Officially this was the second round of the Indy Autonomous Challenge (IAC).
The first round held last October at the Indianapolis Motor Speedway was only time trials, while Friday's event at Las Vegas featured two cars at a time in head-to-head racing.
Once the cars were lapping at over 150 mph it was not that dissimilar from cheering for two “normal” race cars running neck and neck to the checkered flag.
“Ladies and gentlemen, start your software.” And with those history-making words, uttered by Karen Chupka, EVP of CES, Consumer Technology Association, the world’s first ever race for autonomous race cars got booted up at the Las Vegas Motor Speedway.
Officially this was the second round of the Indy Autonomous Challenge (IAC) but as it turned out the first “race” held last October at the Indianapolis Motor Speedway was only time trials where nine autonomous race cars drove one-at-a-time around the famous oval.
This time the organizers created a head-to-head elimination race with two cars on the track at a time—somewhat similar to how drag races are conducted.
“The software algorithms required to make two cars race side by side at up to 170 mph takes a considerable jump in resources compared to a solo run,” said Paul Mitchell, president and CEO of Energy Systems Network, the company that produces the IAC, before the racing action got under way on Jan. 7.
Halo, a driverless Kia remotely controlled by an engineer sitting in front of a monitor in the media room, served as the official pace car, leading each of the teams from pit lane so they could complete warmup laps at speeds of 65-80 mph before the start of each round. The Kia’s engineer/pilot communicated with the modified car using T-Mobile’s 5G network.
All of the autonomous race cars are based on a modified Indy Lights racer built by Dallara and powered by a 2.0-liter, turbocharged 388 bhp Honda (K20C) engine. Each cockpit is filled with identical electronic guts including three Lidars, three Radars, six cameras, computers and sensors. Co-incidentally the weight of all this electronics closely matches the weight of a human driver, which meant Dallara did not need to do much suspension re-engineering.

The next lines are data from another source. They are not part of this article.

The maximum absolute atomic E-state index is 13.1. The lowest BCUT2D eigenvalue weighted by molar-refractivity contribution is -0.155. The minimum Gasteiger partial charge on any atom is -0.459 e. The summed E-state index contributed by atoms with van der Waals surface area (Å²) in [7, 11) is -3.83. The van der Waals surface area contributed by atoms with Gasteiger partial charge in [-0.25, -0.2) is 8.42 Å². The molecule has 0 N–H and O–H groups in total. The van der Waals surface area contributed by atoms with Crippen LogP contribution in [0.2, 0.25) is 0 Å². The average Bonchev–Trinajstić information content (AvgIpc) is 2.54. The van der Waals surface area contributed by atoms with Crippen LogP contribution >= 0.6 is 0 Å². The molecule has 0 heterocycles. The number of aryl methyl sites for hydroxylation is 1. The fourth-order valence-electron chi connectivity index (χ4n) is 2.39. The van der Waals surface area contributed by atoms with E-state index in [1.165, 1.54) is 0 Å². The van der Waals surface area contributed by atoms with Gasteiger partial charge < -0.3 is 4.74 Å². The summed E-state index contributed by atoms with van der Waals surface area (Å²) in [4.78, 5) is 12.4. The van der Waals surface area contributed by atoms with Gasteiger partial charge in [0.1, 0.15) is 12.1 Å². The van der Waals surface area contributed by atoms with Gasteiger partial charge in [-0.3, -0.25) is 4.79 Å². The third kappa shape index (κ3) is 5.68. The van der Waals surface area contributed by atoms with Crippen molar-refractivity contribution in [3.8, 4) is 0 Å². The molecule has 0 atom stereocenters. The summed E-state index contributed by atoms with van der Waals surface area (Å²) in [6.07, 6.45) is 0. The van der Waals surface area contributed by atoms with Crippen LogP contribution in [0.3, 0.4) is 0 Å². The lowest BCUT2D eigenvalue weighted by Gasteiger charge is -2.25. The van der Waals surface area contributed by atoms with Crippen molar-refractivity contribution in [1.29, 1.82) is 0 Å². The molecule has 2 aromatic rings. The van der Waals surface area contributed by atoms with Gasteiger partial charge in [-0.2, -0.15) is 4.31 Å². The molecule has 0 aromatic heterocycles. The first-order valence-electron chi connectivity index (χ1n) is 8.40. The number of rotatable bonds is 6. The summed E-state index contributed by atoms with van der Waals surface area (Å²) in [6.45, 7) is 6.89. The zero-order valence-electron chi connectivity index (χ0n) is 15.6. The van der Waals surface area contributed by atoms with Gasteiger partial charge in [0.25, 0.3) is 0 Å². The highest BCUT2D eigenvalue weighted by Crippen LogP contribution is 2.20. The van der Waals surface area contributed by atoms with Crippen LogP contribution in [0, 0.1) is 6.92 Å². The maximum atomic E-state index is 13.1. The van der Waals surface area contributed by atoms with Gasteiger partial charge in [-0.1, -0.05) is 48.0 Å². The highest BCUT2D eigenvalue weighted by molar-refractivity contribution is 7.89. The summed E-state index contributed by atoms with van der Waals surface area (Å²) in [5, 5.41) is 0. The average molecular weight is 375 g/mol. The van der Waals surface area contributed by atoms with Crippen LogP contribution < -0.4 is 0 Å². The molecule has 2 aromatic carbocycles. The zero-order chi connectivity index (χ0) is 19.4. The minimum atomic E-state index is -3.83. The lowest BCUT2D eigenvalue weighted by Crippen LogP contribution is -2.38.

The race cars were programmed to run laps at increasingly faster speeds. On each lap the car in front was the defender and it was up to the second car, the attacker, to safely pass the defender. If it succeeded it then became the defender and the other was designated as the attacker. Passes could only be made along the front straight.
It sounds boring, but in actuality the final race, which pitted the two cars (PoliDRIVE and TUM) that had also proven themselves as being the fastest at Indy, was far from boring.
Once the cars were lapping at over 150 mph it was not that dissimilar from cheering for two “normal” race cars running neck and neck to the checkered flag. In the end the race came to a finish when simple robot error caused TUM, the car that had just been passed, to spin out on to the grass right at the start/finish line. Amazingly it managed to control the spin without heading off into the wall. Afterwards one of the team members, after viewing the video, said TUM had simply inputted slightly too much steering correction which caused it to spin at almost 170 mph as it exited turn four.
The winning car went on to complete the lap but came to a stop on turn four when it sensed the other car was off the track. The two cars were then allowed to make their way to the start/finish line to receive their prizes—a $150,000 check for PoliDRIVE, the winner and $50,000 for TUM who finished second. TUM won $1,000,000 by taking first place at Indy and now adds $50,000 to its winnings.
A jubilant Prof. Sergio M. Savaresi, founder of the winning team from Politecnico di Milano in Italy, said “We’re Italians—racing is in our blood” What’s the betting some of these students end up working for Ferrari’s F1 team? Several students and faculty from the University of Alabama also assisted the Italians.
TUM, which one the big prize at Indy, was developed by students from Technische Universität München in Germany.
Okay. so, what does this all really mean in the real world?
Software and mechanical engineers have been working on autonomous vehicles for over three decades. However it was not until 2005 when the true capabilities of autonomous vehicles finally came to fruition in the DARPA Grand Challenge when Stanley, a VW Touareg modified by students from Stanford University, completed an off-road course just south of Las Vegas.
Since then dozens of companies have worked on designing an autonomous vehicle for every day use. Needless to say the task has proven much harder than expected for anything other than low speed deliveries and usage in controlled environments.
These IAC race cars are helping engineers develop ever-faster reaction times and the ability to sense numerous inputs, such as surface changes, wind and proximity of other vehicles at much higher speeds.
As Mitchell says “this brings auto racing back to its roots as a great arena for pushing the envelope with new technologies.” He even sees some crossover to regular human-driven race cars. “Some of these algorithms could be adapted to help make F1 cars faster and safer by giving real time input.” Perhaps this was why we saw Sam Schmidt, IndyCar Series owner of Blueprint Racing who lives in Las Vegas, in the pits keenly watching proceedings. We bet there were other less recognizable race team personnel attending as well.
On the other hand maybe we are witnessing the beginnings of real multi-car autonomous racing? Perhaps. Surprisingly, it was pretty epic watching two driverless cars passing each other at 160 mph on an oval track.